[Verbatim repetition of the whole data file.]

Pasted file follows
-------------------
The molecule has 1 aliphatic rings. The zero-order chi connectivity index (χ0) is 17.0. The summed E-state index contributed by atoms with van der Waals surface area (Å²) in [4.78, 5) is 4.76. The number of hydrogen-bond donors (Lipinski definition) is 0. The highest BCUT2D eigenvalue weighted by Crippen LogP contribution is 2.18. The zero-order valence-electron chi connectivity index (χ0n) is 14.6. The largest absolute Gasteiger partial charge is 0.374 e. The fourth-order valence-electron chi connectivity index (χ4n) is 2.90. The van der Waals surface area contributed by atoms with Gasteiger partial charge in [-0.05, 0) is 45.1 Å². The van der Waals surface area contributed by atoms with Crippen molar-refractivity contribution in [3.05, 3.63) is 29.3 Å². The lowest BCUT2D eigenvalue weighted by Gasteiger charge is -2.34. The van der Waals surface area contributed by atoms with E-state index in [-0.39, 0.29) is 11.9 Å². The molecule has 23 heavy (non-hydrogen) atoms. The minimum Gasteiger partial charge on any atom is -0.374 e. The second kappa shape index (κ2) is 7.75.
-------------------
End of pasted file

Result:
The molecule has 1 aliphatic rings. The zero-order chi connectivity index (χ0) is 17.0. The summed E-state index contributed by atoms with van der Waals surface area (Å²) in [4.78, 5) is 4.76. The number of hydrogen-bond donors (Lipinski definition) is 0. The highest BCUT2D eigenvalue weighted by Crippen LogP contribution is 2.18. The zero-order valence-electron chi connectivity index (χ0n) is 14.6. The largest absolute Gasteiger partial charge is 0.374 e. The fourth-order valence-electron chi connectivity index (χ4n) is 2.90. The van der Waals surface area contributed by atoms with Gasteiger partial charge in [-0.05, 0) is 45.1 Å². The van der Waals surface area contributed by atoms with Crippen molar-refractivity contribution in [3.05, 3.63) is 29.3 Å². The lowest BCUT2D eigenvalue weighted by Gasteiger charge is -2.34. The van der Waals surface area contributed by atoms with E-state index in [-0.39, 0.29) is 11.9 Å². The molecule has 23 heavy (non-hydrogen) atoms. The minimum Gasteiger partial charge on any atom is -0.374 e. The second kappa shape index (κ2) is 7.75.